It's dumb enough to accept a profit margin of less than 1%, but not quite dumb enough to buy Oxides from itself. ;-) Oh well.
Here's the fun bit. I cancel my Buy orders for 1865, 1905, 3000, and 10000 Oxides, leaving only the single buy order for 1000 Oxides right below the bot's order. The "top rung of the ladder" is in place and keeping the bot from lowering his Buy price. I don't need all those Oxides; the purpose to all of those lower rungs of the ladder was to keep the bot climbing upward. At this point, it's time for me to go to work, so I don't get to see the thrilling conclusion. But by the time I get home, I have 1000 Oxides in my Deliveries hangar and the Buy price of Oxides is back down to 5100 per unit, so I can safely assume the bot bought all the Oxides it "wanted."
Total cost to me of this little endeavor: 850,000 ISK. That's 1000 units of Oxides at the difference between 5923 ISK per unit and the 5103 that I wanted to pay, plus a few market taxes. But I've inflicted six million ISK of damage on my opponent.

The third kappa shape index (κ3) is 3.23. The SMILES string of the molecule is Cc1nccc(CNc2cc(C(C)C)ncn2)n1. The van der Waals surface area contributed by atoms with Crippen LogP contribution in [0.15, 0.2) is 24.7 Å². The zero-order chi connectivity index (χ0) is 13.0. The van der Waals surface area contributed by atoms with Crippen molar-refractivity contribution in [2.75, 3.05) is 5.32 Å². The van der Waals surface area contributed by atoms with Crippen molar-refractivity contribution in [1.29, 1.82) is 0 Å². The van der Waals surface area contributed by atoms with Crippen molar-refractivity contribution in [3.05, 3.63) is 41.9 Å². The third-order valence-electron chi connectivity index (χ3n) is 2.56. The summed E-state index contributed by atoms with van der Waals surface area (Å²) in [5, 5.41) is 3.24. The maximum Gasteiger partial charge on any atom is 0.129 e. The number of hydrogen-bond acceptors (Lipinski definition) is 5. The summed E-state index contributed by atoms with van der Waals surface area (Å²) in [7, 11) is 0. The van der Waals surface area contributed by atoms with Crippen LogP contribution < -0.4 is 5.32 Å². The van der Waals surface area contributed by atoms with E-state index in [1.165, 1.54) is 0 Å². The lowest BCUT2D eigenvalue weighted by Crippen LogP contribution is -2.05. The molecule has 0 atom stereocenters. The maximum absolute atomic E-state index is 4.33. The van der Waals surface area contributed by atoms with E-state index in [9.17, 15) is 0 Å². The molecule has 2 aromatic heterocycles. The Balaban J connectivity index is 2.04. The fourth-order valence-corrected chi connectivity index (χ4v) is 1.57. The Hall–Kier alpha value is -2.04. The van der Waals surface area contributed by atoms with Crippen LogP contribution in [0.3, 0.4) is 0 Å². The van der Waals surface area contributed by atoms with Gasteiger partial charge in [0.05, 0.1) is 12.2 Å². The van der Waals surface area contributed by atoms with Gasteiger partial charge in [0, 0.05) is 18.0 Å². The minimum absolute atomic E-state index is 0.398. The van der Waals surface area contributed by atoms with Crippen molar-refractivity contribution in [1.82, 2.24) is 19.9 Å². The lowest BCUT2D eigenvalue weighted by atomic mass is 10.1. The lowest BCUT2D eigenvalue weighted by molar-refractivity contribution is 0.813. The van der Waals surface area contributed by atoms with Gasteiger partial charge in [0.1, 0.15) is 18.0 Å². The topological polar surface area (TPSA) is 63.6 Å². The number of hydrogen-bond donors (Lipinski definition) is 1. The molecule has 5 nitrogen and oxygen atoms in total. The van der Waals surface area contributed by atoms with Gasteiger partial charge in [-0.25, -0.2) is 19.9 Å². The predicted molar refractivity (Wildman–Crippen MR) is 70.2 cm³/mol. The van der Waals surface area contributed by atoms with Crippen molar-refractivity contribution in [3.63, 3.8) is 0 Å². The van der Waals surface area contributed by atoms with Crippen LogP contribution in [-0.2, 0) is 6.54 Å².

That's about an 85% efficiency. I'll take that. And I got a blog post out of it. ;-)
Anyway, I'm making jokes about all of this, but the annoying fact of life is that bots are competing for the raw materials for industry and then immediately reselling them on the market instead of using them. As a result, players who actually want to build things with those raw materials are getting cut out of the loop or have to accept markedly higher prices for the raw materials. Or they have to set up market bots themselves in order to compete. This is one of the reasons why the prices of everything are a little nuts right now. Bots aren't only impacting mining and PvE, they're affecting everything that you buy on the market.
Sooner or later, the industrialists are gonna get fed up chasing shadows and give up.